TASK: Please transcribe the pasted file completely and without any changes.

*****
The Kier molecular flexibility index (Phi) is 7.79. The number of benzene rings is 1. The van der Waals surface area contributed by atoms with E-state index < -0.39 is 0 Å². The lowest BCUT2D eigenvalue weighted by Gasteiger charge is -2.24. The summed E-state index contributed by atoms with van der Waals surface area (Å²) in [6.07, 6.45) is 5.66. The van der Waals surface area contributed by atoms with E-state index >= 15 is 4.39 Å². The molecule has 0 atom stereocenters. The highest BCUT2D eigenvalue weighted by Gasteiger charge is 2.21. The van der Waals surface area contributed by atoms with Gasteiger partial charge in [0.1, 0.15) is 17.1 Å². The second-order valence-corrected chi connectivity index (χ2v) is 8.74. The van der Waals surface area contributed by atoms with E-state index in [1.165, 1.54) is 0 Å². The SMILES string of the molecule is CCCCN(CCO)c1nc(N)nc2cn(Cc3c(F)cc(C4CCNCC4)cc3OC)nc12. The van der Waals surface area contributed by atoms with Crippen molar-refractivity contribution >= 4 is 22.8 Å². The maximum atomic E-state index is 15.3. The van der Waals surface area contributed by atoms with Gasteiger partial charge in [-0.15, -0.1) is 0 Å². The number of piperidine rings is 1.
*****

The Kier molecular flexibility index (Phi) is 7.79. The number of benzene rings is 1. The van der Waals surface area contributed by atoms with E-state index < -0.39 is 0 Å². The lowest BCUT2D eigenvalue weighted by Gasteiger charge is -2.24. The summed E-state index contributed by atoms with van der Waals surface area (Å²) in [6.07, 6.45) is 5.66. The van der Waals surface area contributed by atoms with E-state index >= 15 is 4.39 Å². The molecule has 0 atom stereocenters. The highest BCUT2D eigenvalue weighted by Gasteiger charge is 2.21. The van der Waals surface area contributed by atoms with Gasteiger partial charge in [0.1, 0.15) is 17.1 Å². The second-order valence-corrected chi connectivity index (χ2v) is 8.74. The van der Waals surface area contributed by atoms with E-state index in [1.165, 1.54) is 0 Å². The SMILES string of the molecule is CCCCN(CCO)c1nc(N)nc2cn(Cc3c(F)cc(C4CCNCC4)cc3OC)nc12. The van der Waals surface area contributed by atoms with Crippen molar-refractivity contribution >= 4 is 22.8 Å². The maximum atomic E-state index is 15.3. The van der Waals surface area contributed by atoms with Gasteiger partial charge in [-0.15, -0.1) is 0 Å². The number of piperidine rings is 1.